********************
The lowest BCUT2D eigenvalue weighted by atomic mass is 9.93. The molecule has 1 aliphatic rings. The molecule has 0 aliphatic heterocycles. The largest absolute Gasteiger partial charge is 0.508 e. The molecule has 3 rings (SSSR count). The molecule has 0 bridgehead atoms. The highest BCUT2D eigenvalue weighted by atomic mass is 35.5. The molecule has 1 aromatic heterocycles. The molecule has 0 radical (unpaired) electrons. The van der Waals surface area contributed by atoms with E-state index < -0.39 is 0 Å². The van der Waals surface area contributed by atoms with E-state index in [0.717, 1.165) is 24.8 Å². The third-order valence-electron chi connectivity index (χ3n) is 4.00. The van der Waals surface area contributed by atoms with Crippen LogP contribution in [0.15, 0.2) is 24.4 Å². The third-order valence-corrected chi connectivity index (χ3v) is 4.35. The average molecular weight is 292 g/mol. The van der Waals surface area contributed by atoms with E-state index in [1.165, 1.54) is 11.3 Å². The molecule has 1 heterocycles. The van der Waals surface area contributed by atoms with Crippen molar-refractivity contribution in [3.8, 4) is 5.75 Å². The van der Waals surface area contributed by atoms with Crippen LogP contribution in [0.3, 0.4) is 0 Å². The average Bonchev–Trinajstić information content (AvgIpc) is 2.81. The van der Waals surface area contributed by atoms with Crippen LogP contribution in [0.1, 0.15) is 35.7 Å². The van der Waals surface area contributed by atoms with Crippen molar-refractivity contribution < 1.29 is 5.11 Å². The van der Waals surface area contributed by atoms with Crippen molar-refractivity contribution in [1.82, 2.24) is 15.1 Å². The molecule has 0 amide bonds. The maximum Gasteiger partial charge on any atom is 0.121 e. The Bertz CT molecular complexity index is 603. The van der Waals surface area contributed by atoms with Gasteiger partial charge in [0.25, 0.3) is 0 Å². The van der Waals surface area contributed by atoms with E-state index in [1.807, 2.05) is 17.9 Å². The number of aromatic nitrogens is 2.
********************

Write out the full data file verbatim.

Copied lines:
The lowest BCUT2D eigenvalue weighted by atomic mass is 9.93. The molecule has 1 aliphatic rings. The molecule has 0 aliphatic heterocycles. The largest absolute Gasteiger partial charge is 0.508 e. The molecule has 3 rings (SSSR count). The molecule has 0 bridgehead atoms. The highest BCUT2D eigenvalue weighted by atomic mass is 35.5. The molecule has 1 aromatic heterocycles. The molecule has 0 radical (unpaired) electrons. The van der Waals surface area contributed by atoms with E-state index < -0.39 is 0 Å². The van der Waals surface area contributed by atoms with E-state index in [0.717, 1.165) is 24.8 Å². The third-order valence-electron chi connectivity index (χ3n) is 4.00. The van der Waals surface area contributed by atoms with Crippen LogP contribution in [0.15, 0.2) is 24.4 Å². The third-order valence-corrected chi connectivity index (χ3v) is 4.35. The average molecular weight is 292 g/mol. The van der Waals surface area contributed by atoms with E-state index in [1.165, 1.54) is 11.3 Å². The molecule has 1 heterocycles. The van der Waals surface area contributed by atoms with Crippen molar-refractivity contribution in [3.8, 4) is 5.75 Å². The van der Waals surface area contributed by atoms with Crippen LogP contribution in [0.3, 0.4) is 0 Å². The average Bonchev–Trinajstić information content (AvgIpc) is 2.81. The van der Waals surface area contributed by atoms with Crippen LogP contribution in [0.1, 0.15) is 35.7 Å². The van der Waals surface area contributed by atoms with Crippen molar-refractivity contribution < 1.29 is 5.11 Å². The van der Waals surface area contributed by atoms with Crippen molar-refractivity contribution in [1.82, 2.24) is 15.1 Å². The molecule has 0 amide bonds. The maximum Gasteiger partial charge on any atom is 0.121 e. The Bertz CT molecular complexity index is 603. The van der Waals surface area contributed by atoms with Gasteiger partial charge in [0.25, 0.3) is 0 Å². The van der Waals surface area contributed by atoms with E-state index in [1.807, 2.05) is 17.9 Å². The number of aromatic nitrogens is 2.